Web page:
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Monday, July 30, 2012

Feather and Fan Silk Scarf

This is the longest break between posts since I started this blog. The gap is caused by a combination of factors - the building work beginning on our extension, my giving priority to my family history blog and publishing the a book from that blog on my grandfather's family, and the fact that I have been working on  upcoming birthday projects that can't be blogged about until after the birthdays.

Yesterday, however, I blocked and finished a scarf I have been working on.

The yarn for this was a gift from a friend who came across it on a visit to Sydney. It is a hand-dyed silk yarn produced by Ann Collins, a Sydney textile designer. It comes in 100gm balls - so quite a lot in a ball. There were two patterns with the yarn, both for scarves, one with a wave pattern, one feather and fan.  One ball will make three scarves.

I decided to make the feather and fan scarf for the friend who generously bought me the yarn - an unexpected and no-occasion present. There is plenty left to make something for myself.

It knitted up very easily - so light and soft to work with. I've knitted quite a few lace scarves and I still find it hard to believe the blocking makes a such a difference. I kept thinking the lace wasn't emerging.

I put off the blocking for a week or so. Our kitchen is packed into my sewing room and it isn't easy to find a space to block even a scarf, but yesterday I managed it on a rug on the floor of my study.

Miraculously, the lace appeared. This morning when I took out the T pins there was a really lacy scarf . The feather and fan pattern is evident and it will look great on my friend.

Now to pack and post it to her.

Sunday, July 8, 2012

Navia shawl

I have been working on a Navia kit for a shawl in the style of the Faroe Islands. Mine is in black. I wanted to try both the yarn and the pattern.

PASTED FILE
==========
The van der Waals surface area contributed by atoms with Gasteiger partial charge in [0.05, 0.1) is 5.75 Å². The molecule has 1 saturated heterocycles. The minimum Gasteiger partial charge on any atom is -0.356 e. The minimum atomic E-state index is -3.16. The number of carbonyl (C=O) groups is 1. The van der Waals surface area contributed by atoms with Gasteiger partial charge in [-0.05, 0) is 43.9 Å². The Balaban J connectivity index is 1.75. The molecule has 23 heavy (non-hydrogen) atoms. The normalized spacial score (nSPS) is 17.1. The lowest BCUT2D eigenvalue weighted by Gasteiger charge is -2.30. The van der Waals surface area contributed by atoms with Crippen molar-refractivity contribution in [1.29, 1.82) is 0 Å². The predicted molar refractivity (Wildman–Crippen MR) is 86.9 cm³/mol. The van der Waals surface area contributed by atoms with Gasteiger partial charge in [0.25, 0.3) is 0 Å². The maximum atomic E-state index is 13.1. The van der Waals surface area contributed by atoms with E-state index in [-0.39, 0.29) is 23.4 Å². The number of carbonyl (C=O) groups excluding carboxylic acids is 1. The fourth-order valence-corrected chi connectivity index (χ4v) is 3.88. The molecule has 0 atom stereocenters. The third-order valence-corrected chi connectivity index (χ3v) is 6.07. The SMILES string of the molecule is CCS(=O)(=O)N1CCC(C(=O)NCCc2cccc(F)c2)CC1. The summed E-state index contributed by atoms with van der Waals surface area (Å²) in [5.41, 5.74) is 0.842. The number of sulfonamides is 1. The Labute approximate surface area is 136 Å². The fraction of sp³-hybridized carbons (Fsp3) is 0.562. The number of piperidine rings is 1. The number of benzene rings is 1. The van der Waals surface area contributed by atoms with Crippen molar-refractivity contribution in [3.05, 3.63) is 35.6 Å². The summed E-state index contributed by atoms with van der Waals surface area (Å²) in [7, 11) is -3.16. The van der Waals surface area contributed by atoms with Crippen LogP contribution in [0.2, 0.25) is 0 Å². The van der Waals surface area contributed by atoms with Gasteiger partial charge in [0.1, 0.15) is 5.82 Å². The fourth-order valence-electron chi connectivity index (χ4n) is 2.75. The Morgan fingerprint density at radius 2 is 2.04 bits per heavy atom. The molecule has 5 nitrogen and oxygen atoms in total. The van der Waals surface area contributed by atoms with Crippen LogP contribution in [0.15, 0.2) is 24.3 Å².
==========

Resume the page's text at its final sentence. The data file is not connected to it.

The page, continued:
The yarn is a mix of Faroese wool, Shetland wool and Australian lambs' wool. I was intrigued by the history of the Navia company, which began in 2004 as a school project business plan on the Faroese Islands. Óli Kristian á Torkilsheyggi was so committed to the project he carried it through to a successful business.

I liked the story, had been interested in both Faroese and Shetland wool, and the style of Faroese shawls, which are knitted in the round with a gusset down the centre back, and shaped over the shoulders. The kit was very reasonably priced from The Fox Collection so I gave it a go. I chose black because I wanted to wear this myself, at home as much as when going out and thought that more serviceable.
The wool is lovely to work - soft,  firm, no splitting. The instructions were minimalist, but the chart clear. I soon got the idea and the rhythm. I enlarged, photocopied and folded the chart, marking  the panel of pattern repeats with highlighter to help my memory. The dark bits on the chart show the stitches that no longer exist.

I used ring markers to mark off the repeats and coloured rings to mark the central panel. I would not have managed without these, even though the pattern is relatively simple.

I am not usually a fan of garter stitch, but it certainly made for simplicity. Once the lace pattern was completed  the ring markers for the repeats could be removed and the pattern of decreases takes over the rhythm of knitting.

When the knitting was finished, I had the challenge of crocheting around the front edge. I got out one of my mother's books of crochet instructions and tried to teach myself a treble. I don't really think I succeeded, but I made a passable edge anyway. The instructions were for a panel of trebles and didn't transfer very easily to an edge. I suspect what I ended up doing was a double, not a treble, but it gave a finish to the edge.

The last bit was the knotted fringe. I had no idea how much wool it would take, but I made it with quite a bit to spare.

Best of all - it is astonishingly light and warm. I have been wearing it when it is not quite time to turn the heating on but a bit cool to sit still. It's a great shape; doesn't keep falling off as straight shawls tend to do.

I would certainly use the wool again, given the opportunity, and I will now try some of the more complicated patterns I have for Faroe Island shawls.